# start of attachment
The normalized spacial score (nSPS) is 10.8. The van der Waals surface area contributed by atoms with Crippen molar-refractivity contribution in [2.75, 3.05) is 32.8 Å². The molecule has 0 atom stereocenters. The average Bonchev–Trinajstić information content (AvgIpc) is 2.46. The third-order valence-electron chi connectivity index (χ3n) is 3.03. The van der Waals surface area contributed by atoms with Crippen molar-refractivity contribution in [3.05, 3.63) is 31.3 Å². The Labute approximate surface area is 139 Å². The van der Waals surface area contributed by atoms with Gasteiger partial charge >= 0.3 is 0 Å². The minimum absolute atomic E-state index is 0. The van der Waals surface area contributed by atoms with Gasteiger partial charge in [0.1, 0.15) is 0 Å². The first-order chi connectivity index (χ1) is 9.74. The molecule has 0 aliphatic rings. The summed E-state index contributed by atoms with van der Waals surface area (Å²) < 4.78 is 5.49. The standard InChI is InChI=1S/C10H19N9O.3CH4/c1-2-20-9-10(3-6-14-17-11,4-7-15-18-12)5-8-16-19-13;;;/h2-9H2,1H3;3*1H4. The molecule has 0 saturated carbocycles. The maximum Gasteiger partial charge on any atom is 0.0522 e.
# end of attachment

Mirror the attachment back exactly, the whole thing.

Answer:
The normalized spacial score (nSPS) is 10.8. The van der Waals surface area contributed by atoms with Crippen molar-refractivity contribution in [2.75, 3.05) is 32.8 Å². The molecule has 0 atom stereocenters. The average Bonchev–Trinajstić information content (AvgIpc) is 2.46. The third-order valence-electron chi connectivity index (χ3n) is 3.03. The van der Waals surface area contributed by atoms with Crippen molar-refractivity contribution in [3.05, 3.63) is 31.3 Å². The Labute approximate surface area is 139 Å². The van der Waals surface area contributed by atoms with Gasteiger partial charge >= 0.3 is 0 Å². The minimum absolute atomic E-state index is 0. The van der Waals surface area contributed by atoms with Gasteiger partial charge in [0.1, 0.15) is 0 Å². The first-order chi connectivity index (χ1) is 9.74. The molecule has 0 aliphatic rings. The summed E-state index contributed by atoms with van der Waals surface area (Å²) < 4.78 is 5.49. The standard InChI is InChI=1S/C10H19N9O.3CH4/c1-2-20-9-10(3-6-14-17-11,4-7-15-18-12)5-8-16-19-13;;;/h2-9H2,1H3;3*1H4. The molecule has 0 saturated carbocycles. The maximum Gasteiger partial charge on any atom is 0.0522 e.